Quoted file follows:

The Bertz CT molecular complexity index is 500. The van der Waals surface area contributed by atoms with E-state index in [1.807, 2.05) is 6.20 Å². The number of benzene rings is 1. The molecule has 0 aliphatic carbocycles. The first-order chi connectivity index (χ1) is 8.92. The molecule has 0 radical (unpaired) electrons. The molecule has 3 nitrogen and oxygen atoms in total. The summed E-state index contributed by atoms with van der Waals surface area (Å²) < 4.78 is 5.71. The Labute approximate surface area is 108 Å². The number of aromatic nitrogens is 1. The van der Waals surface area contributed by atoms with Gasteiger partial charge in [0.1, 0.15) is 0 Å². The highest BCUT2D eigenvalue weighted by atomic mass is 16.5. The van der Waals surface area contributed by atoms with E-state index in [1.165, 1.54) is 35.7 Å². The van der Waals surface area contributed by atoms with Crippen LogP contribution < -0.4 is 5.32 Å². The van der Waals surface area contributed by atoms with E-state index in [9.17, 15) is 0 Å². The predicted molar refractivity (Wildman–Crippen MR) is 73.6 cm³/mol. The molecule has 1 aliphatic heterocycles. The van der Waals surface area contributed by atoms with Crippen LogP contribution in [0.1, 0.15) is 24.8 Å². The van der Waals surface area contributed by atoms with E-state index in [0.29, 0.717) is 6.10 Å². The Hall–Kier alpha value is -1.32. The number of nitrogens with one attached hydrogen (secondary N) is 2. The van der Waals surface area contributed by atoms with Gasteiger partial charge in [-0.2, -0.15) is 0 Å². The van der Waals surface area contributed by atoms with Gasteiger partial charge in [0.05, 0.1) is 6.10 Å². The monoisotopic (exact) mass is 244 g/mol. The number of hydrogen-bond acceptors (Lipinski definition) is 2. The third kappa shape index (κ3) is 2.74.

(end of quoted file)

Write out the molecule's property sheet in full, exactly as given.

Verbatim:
The Bertz CT molecular complexity index is 500. The van der Waals surface area contributed by atoms with E-state index in [1.807, 2.05) is 6.20 Å². The number of benzene rings is 1. The molecule has 0 aliphatic carbocycles. The first-order chi connectivity index (χ1) is 8.92. The molecule has 0 radical (unpaired) electrons. The molecule has 3 nitrogen and oxygen atoms in total. The summed E-state index contributed by atoms with van der Waals surface area (Å²) < 4.78 is 5.71. The Labute approximate surface area is 108 Å². The number of aromatic nitrogens is 1. The van der Waals surface area contributed by atoms with Gasteiger partial charge in [0.1, 0.15) is 0 Å². The highest BCUT2D eigenvalue weighted by atomic mass is 16.5. The van der Waals surface area contributed by atoms with E-state index in [1.165, 1.54) is 35.7 Å². The van der Waals surface area contributed by atoms with Crippen LogP contribution < -0.4 is 5.32 Å². The van der Waals surface area contributed by atoms with E-state index in [9.17, 15) is 0 Å². The predicted molar refractivity (Wildman–Crippen MR) is 73.6 cm³/mol. The molecule has 1 aliphatic heterocycles. The van der Waals surface area contributed by atoms with Crippen LogP contribution in [0.1, 0.15) is 24.8 Å². The van der Waals surface area contributed by atoms with E-state index in [0.29, 0.717) is 6.10 Å². The Hall–Kier alpha value is -1.32. The number of nitrogens with one attached hydrogen (secondary N) is 2. The van der Waals surface area contributed by atoms with Gasteiger partial charge in [-0.2, -0.15) is 0 Å². The van der Waals surface area contributed by atoms with Gasteiger partial charge in [0.05, 0.1) is 6.10 Å². The monoisotopic (exact) mass is 244 g/mol. The number of hydrogen-bond acceptors (Lipinski definition) is 2. The third kappa shape index (κ3) is 2.74.